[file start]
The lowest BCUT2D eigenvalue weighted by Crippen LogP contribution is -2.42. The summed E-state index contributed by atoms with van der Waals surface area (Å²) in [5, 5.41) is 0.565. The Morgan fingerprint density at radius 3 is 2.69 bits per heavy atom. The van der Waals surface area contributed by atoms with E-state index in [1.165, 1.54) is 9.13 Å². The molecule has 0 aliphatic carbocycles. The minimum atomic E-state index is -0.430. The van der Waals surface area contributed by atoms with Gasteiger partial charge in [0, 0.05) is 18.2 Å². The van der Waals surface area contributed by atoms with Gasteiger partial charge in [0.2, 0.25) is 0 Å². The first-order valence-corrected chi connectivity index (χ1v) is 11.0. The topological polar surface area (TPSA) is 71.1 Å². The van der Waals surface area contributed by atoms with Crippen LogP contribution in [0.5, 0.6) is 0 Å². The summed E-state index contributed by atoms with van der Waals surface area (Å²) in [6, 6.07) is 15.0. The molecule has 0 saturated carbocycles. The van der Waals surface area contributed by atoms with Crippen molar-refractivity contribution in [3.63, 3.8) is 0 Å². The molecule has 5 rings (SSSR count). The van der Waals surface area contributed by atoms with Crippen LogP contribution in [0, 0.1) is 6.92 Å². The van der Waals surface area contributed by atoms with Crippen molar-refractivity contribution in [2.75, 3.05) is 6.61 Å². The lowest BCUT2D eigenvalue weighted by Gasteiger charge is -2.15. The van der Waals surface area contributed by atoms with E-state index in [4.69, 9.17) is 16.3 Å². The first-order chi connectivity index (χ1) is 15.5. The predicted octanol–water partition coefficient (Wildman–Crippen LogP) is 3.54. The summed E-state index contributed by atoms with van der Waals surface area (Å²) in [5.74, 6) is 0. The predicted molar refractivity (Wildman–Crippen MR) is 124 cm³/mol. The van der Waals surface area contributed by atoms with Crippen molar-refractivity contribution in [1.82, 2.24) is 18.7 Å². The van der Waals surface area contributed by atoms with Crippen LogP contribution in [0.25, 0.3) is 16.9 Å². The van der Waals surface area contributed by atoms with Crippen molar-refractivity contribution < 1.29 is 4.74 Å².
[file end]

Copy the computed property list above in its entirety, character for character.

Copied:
The lowest BCUT2D eigenvalue weighted by Crippen LogP contribution is -2.42. The summed E-state index contributed by atoms with van der Waals surface area (Å²) in [5, 5.41) is 0.565. The Morgan fingerprint density at radius 3 is 2.69 bits per heavy atom. The van der Waals surface area contributed by atoms with E-state index in [1.165, 1.54) is 9.13 Å². The molecule has 0 aliphatic carbocycles. The minimum atomic E-state index is -0.430. The van der Waals surface area contributed by atoms with Gasteiger partial charge in [0, 0.05) is 18.2 Å². The van der Waals surface area contributed by atoms with Gasteiger partial charge in [0.2, 0.25) is 0 Å². The first-order valence-corrected chi connectivity index (χ1v) is 11.0. The topological polar surface area (TPSA) is 71.1 Å². The van der Waals surface area contributed by atoms with Crippen LogP contribution in [0.5, 0.6) is 0 Å². The summed E-state index contributed by atoms with van der Waals surface area (Å²) in [6, 6.07) is 15.0. The molecule has 0 saturated carbocycles. The van der Waals surface area contributed by atoms with Crippen molar-refractivity contribution in [3.63, 3.8) is 0 Å². The molecule has 5 rings (SSSR count). The van der Waals surface area contributed by atoms with Crippen LogP contribution in [0, 0.1) is 6.92 Å². The van der Waals surface area contributed by atoms with Crippen molar-refractivity contribution in [2.75, 3.05) is 6.61 Å². The lowest BCUT2D eigenvalue weighted by Gasteiger charge is -2.15. The van der Waals surface area contributed by atoms with E-state index in [4.69, 9.17) is 16.3 Å². The first-order chi connectivity index (χ1) is 15.5. The predicted octanol–water partition coefficient (Wildman–Crippen LogP) is 3.54. The summed E-state index contributed by atoms with van der Waals surface area (Å²) in [5.74, 6) is 0. The predicted molar refractivity (Wildman–Crippen MR) is 124 cm³/mol. The van der Waals surface area contributed by atoms with Crippen molar-refractivity contribution in [1.82, 2.24) is 18.7 Å². The van der Waals surface area contributed by atoms with Crippen LogP contribution in [0.25, 0.3) is 16.9 Å². The van der Waals surface area contributed by atoms with Crippen molar-refractivity contribution < 1.29 is 4.74 Å².